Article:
Magic Death

Reflections on ‘Magic Death’ Realist Magic: Objects, Ontology, Causality

‘When we exit from our ideological “world” with its familiar contours, we are still somewhere… These transitional spaces are not just a void… They both hold that the interstitial space between things is not a blank void. In fact, it’s charged with meaning, even with causality.’ (Morton, 2013, 197).

As the counter to my previous reading of ‘Magic Birth’ from Timothy Morton’s Realist Magic, ‘Magic Birth’ centres around the death of objects. Initially the chapter discusses the full life process:

  • To be born – for a rift between essence (the mode of existence or the intrinsic elements that make a thing what it is as distinguished from others) and appearance (what seems to be, the perception of a thing in contrast to reality) opens up. To expand on this appearance and essence can be seen as appearance (phenomenon) and thing-in-itself (noumenon) as defined by Kant. Appearances are objects as we experience them with our spatial/temporal categories of understanding. Things-in-themselves are objects as they might be in themselves and known by pure intellect, beyond knowledge.
  • To persist – for the rift to suspend itself
  • To end – to coincide with one’s sensual appearance in a unification of the object with its concept. When objects die we perceive its withdrawness, we can no longer point to either the object or its death only the fragments left behind. In order to exist in the first place, Morton posits that objects must be fragile or incomplete.

Morton discusses the end further whereby the aesthetic of an object initiates a ‘subject-quake’ or a little death, these quakes cancel out the difference between a thing and its appearance and ultimately bring about the end of an object. In this process the end of an object brings about beauty. Beauty here is described, as derived from Kant, the experience of co-existing with an object. When an object ends it fuses with both the space inside and outside, it becomes its environment, it co-exists with another object.

The death of the object is further expanded through a process of transformation into another, the initial object is taken over and translated into that of another. The more complete the translation, the more complete the death. However, Morton counters that every translation is necessarily imperfect, an uncanny resemblance where the object is no longer the same but still resembles it in its appearance. The object both is and is not. Applied to my own project work; the translation of a human to that of a 3D render of itself can be seen as the death of the human object in the translation to the 3D object. The 3D render bears an uncanny resemblance to the human, but it is a virtual amalgamation of a mesh and a texture. It both is and is not the human. The 3D head can also be seen, by Morton’s follow up concept, as existing in a ghostly half-life. However, Morton states that objects are already ghosts of themselves, birth/persistence/death are all happening simultaneously. An object is at its end at its beginning, persistence is just the facade on top of this, ‘an object is just a “black hole” with a fading photograph of itself on its surface.’ (Morton, 2013, 196).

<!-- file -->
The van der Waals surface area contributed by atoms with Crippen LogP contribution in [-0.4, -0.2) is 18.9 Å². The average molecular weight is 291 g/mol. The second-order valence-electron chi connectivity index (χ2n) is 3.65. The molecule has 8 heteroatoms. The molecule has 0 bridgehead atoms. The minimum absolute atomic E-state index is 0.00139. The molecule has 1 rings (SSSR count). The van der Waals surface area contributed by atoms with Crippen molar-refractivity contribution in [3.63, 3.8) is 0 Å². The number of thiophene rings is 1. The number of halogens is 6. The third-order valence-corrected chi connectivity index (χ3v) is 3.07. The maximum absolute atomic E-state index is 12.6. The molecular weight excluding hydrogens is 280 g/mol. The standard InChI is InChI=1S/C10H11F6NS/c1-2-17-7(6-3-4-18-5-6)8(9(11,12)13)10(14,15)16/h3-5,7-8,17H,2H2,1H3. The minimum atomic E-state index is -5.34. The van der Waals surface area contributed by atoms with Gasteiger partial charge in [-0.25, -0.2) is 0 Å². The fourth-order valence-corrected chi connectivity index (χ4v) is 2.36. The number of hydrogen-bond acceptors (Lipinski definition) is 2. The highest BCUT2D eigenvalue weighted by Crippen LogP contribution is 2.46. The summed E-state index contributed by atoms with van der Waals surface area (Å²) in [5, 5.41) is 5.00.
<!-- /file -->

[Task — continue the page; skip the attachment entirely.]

‘An object affects another object by translating it, as best it can, into its own terms… A perfect translation of one object by another would entail the destruction of that object.’ (Morton, 2013, 199).

Further along the lines of the incompleteness of objects, the 3D render is thus the reduction of the human to pure appearance where the inner fragility of the human (the basis that it can exist at all in Morton’s view) activates its own destruction. This destruction is through the 3D process interfering with the rift between essence and appearance that resulted in the human object being born in the first place, this is done by translating the human so radically into a 3D object of itself that the human collapses. By collapsing the human is allowing itself to aesthetically attune itself to its translator. Yet, as Morton continues, ‘there can be no perfect translation of an object, because the translator is also an (inconsistent) object… Thus there appear cinders, fragments, debris.’ (Morton, 2013, 200). This is evident in the incompleteness of the 3D render; the gaps in the mesh, the debris of extra triangles, the fragments of distorted features. Ultimately, ‘new objects are uncanny reminders of broken objects.’ (Morton, 2013, 200). Perhaps within my project I am not finding the point at which the human becomes an object, but rather the translation of the human into another. The inbetween of one object’s end and anther’s birth and at which point either is just persisting, suspended in the rift.

Morton ends the chapter by discussing this process in relation to time, there is no end of one object and then the beginning of another. The two modes of time intersect, an object’s destructive relating and the futural not-yet-ness of beginning. The two are occurring at the same time in different dimensions, in different modes of existence, outside of linear time in the ‘Moment‘. ‘The glass is forgotten – not by us, but by the shards’ (Morton, 2013, 218), or, the human is forgotten – not by us, but by the mesh.


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